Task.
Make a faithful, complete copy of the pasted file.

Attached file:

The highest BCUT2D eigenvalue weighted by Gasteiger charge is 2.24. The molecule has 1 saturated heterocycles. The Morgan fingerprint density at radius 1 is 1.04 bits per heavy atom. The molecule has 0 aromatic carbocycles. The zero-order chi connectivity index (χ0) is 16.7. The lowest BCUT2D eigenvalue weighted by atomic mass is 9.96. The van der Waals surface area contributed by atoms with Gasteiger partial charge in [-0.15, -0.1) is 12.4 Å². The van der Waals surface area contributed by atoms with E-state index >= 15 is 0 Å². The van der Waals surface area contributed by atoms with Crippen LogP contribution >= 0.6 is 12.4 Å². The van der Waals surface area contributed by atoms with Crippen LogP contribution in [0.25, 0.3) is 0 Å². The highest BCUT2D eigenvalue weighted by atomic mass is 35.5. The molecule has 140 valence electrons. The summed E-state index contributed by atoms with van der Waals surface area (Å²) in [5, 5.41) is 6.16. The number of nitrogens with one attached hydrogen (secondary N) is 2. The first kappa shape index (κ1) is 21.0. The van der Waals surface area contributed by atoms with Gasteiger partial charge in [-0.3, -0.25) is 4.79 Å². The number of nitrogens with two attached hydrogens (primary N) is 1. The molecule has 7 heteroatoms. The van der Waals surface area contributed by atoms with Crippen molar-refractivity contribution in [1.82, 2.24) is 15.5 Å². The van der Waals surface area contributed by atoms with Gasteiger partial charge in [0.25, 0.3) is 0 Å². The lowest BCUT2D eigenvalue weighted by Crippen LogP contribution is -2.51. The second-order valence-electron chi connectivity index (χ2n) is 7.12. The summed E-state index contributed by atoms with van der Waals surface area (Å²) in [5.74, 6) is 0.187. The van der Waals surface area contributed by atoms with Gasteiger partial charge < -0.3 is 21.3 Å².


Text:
The highest BCUT2D eigenvalue weighted by Gasteiger charge is 2.24. The molecule has 1 saturated heterocycles. The Morgan fingerprint density at radius 1 is 1.04 bits per heavy atom. The molecule has 0 aromatic carbocycles. The zero-order chi connectivity index (χ0) is 16.7. The lowest BCUT2D eigenvalue weighted by atomic mass is 9.96. The van der Waals surface area contributed by atoms with Gasteiger partial charge in [-0.15, -0.1) is 12.4 Å². The van der Waals surface area contributed by atoms with E-state index >= 15 is 0 Å². The van der Waals surface area contributed by atoms with Crippen LogP contribution >= 0.6 is 12.4 Å². The van der Waals surface area contributed by atoms with Crippen LogP contribution in [0.25, 0.3) is 0 Å². The highest BCUT2D eigenvalue weighted by atomic mass is 35.5. The molecule has 140 valence electrons. The summed E-state index contributed by atoms with van der Waals surface area (Å²) in [5, 5.41) is 6.16. The number of nitrogens with one attached hydrogen (secondary N) is 2. The first kappa shape index (κ1) is 21.0. The van der Waals surface area contributed by atoms with Gasteiger partial charge in [-0.3, -0.25) is 4.79 Å². The number of nitrogens with two attached hydrogens (primary N) is 1. The molecule has 7 heteroatoms. The van der Waals surface area contributed by atoms with Crippen molar-refractivity contribution in [1.82, 2.24) is 15.5 Å². The van der Waals surface area contributed by atoms with Gasteiger partial charge in [0.25, 0.3) is 0 Å². The lowest BCUT2D eigenvalue weighted by Crippen LogP contribution is -2.51. The second-order valence-electron chi connectivity index (χ2n) is 7.12. The summed E-state index contributed by atoms with van der Waals surface area (Å²) in [5.74, 6) is 0.187. The van der Waals surface area contributed by atoms with Gasteiger partial charge < -0.3 is 21.3 Å².